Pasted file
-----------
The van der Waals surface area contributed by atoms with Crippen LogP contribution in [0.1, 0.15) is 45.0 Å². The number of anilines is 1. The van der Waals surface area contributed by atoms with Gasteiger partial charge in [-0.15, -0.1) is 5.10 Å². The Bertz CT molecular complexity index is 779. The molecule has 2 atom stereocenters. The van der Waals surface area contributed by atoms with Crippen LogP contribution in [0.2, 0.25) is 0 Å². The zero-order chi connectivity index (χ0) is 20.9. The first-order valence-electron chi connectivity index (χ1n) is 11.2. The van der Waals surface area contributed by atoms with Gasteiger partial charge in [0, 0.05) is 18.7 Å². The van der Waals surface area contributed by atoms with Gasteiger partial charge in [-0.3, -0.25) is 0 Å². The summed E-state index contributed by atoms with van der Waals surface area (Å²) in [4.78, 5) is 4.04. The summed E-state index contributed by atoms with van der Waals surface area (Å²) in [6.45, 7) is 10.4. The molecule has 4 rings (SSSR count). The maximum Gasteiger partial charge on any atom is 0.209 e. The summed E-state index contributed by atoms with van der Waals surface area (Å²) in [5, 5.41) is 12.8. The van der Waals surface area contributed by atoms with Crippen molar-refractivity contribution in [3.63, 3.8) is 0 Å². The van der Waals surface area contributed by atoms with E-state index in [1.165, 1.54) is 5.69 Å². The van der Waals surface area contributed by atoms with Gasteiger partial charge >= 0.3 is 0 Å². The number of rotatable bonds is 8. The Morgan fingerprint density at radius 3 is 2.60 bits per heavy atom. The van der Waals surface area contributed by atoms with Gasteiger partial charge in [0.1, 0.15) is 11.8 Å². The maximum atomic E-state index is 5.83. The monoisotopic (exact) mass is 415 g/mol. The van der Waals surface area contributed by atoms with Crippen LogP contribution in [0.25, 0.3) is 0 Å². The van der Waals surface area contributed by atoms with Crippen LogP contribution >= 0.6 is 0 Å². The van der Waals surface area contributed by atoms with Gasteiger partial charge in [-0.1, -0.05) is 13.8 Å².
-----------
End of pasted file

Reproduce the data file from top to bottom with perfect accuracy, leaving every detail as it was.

The van der Waals surface area contributed by atoms with Crippen LogP contribution in [0.1, 0.15) is 45.0 Å². The number of anilines is 1. The van der Waals surface area contributed by atoms with Gasteiger partial charge in [-0.15, -0.1) is 5.10 Å². The Bertz CT molecular complexity index is 779. The molecule has 2 atom stereocenters. The van der Waals surface area contributed by atoms with Crippen LogP contribution in [0.2, 0.25) is 0 Å². The zero-order chi connectivity index (χ0) is 20.9. The first-order valence-electron chi connectivity index (χ1n) is 11.2. The van der Waals surface area contributed by atoms with Gasteiger partial charge in [0, 0.05) is 18.7 Å². The van der Waals surface area contributed by atoms with Gasteiger partial charge in [-0.3, -0.25) is 0 Å². The summed E-state index contributed by atoms with van der Waals surface area (Å²) in [4.78, 5) is 4.04. The summed E-state index contributed by atoms with van der Waals surface area (Å²) in [6.45, 7) is 10.4. The molecule has 4 rings (SSSR count). The maximum Gasteiger partial charge on any atom is 0.209 e. The summed E-state index contributed by atoms with van der Waals surface area (Å²) in [5, 5.41) is 12.8. The van der Waals surface area contributed by atoms with Crippen molar-refractivity contribution in [3.63, 3.8) is 0 Å². The van der Waals surface area contributed by atoms with E-state index in [1.165, 1.54) is 5.69 Å². The van der Waals surface area contributed by atoms with Gasteiger partial charge >= 0.3 is 0 Å². The number of rotatable bonds is 8. The Morgan fingerprint density at radius 3 is 2.60 bits per heavy atom. The van der Waals surface area contributed by atoms with Gasteiger partial charge in [0.1, 0.15) is 11.8 Å². The maximum atomic E-state index is 5.83. The monoisotopic (exact) mass is 415 g/mol. The van der Waals surface area contributed by atoms with Crippen LogP contribution in [0.25, 0.3) is 0 Å². The van der Waals surface area contributed by atoms with Crippen LogP contribution >= 0.6 is 0 Å². The van der Waals surface area contributed by atoms with Gasteiger partial charge in [-0.1, -0.05) is 13.8 Å².